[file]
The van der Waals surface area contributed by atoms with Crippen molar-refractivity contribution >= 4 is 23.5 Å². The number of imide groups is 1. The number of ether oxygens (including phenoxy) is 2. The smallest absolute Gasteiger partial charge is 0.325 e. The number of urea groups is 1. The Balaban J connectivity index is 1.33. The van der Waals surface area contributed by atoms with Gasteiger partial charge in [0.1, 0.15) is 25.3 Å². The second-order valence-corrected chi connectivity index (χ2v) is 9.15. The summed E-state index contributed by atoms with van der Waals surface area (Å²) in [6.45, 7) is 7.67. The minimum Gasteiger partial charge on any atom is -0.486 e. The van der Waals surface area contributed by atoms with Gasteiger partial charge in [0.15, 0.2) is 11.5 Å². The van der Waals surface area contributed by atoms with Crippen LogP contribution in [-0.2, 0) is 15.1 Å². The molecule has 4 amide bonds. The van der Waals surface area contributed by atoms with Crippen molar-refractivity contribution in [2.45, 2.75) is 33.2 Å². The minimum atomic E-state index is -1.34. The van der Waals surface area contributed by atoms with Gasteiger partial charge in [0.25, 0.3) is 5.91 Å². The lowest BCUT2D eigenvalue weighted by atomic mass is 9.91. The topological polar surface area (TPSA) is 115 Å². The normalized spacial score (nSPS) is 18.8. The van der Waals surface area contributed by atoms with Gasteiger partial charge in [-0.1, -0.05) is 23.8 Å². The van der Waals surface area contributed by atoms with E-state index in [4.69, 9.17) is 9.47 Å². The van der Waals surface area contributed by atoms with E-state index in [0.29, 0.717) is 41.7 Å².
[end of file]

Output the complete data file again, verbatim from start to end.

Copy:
The van der Waals surface area contributed by atoms with Crippen molar-refractivity contribution >= 4 is 23.5 Å². The number of imide groups is 1. The number of ether oxygens (including phenoxy) is 2. The smallest absolute Gasteiger partial charge is 0.325 e. The number of urea groups is 1. The Balaban J connectivity index is 1.33. The van der Waals surface area contributed by atoms with Gasteiger partial charge in [0.1, 0.15) is 25.3 Å². The second-order valence-corrected chi connectivity index (χ2v) is 9.15. The summed E-state index contributed by atoms with van der Waals surface area (Å²) in [6.45, 7) is 7.67. The minimum Gasteiger partial charge on any atom is -0.486 e. The van der Waals surface area contributed by atoms with Gasteiger partial charge in [0.15, 0.2) is 11.5 Å². The van der Waals surface area contributed by atoms with Crippen LogP contribution in [-0.2, 0) is 15.1 Å². The molecule has 4 amide bonds. The van der Waals surface area contributed by atoms with Crippen molar-refractivity contribution in [2.45, 2.75) is 33.2 Å². The minimum atomic E-state index is -1.34. The van der Waals surface area contributed by atoms with Gasteiger partial charge in [0.25, 0.3) is 5.91 Å². The lowest BCUT2D eigenvalue weighted by atomic mass is 9.91. The topological polar surface area (TPSA) is 115 Å². The normalized spacial score (nSPS) is 18.8. The van der Waals surface area contributed by atoms with Gasteiger partial charge in [-0.1, -0.05) is 23.8 Å². The van der Waals surface area contributed by atoms with E-state index in [4.69, 9.17) is 9.47 Å². The van der Waals surface area contributed by atoms with E-state index in [0.29, 0.717) is 41.7 Å².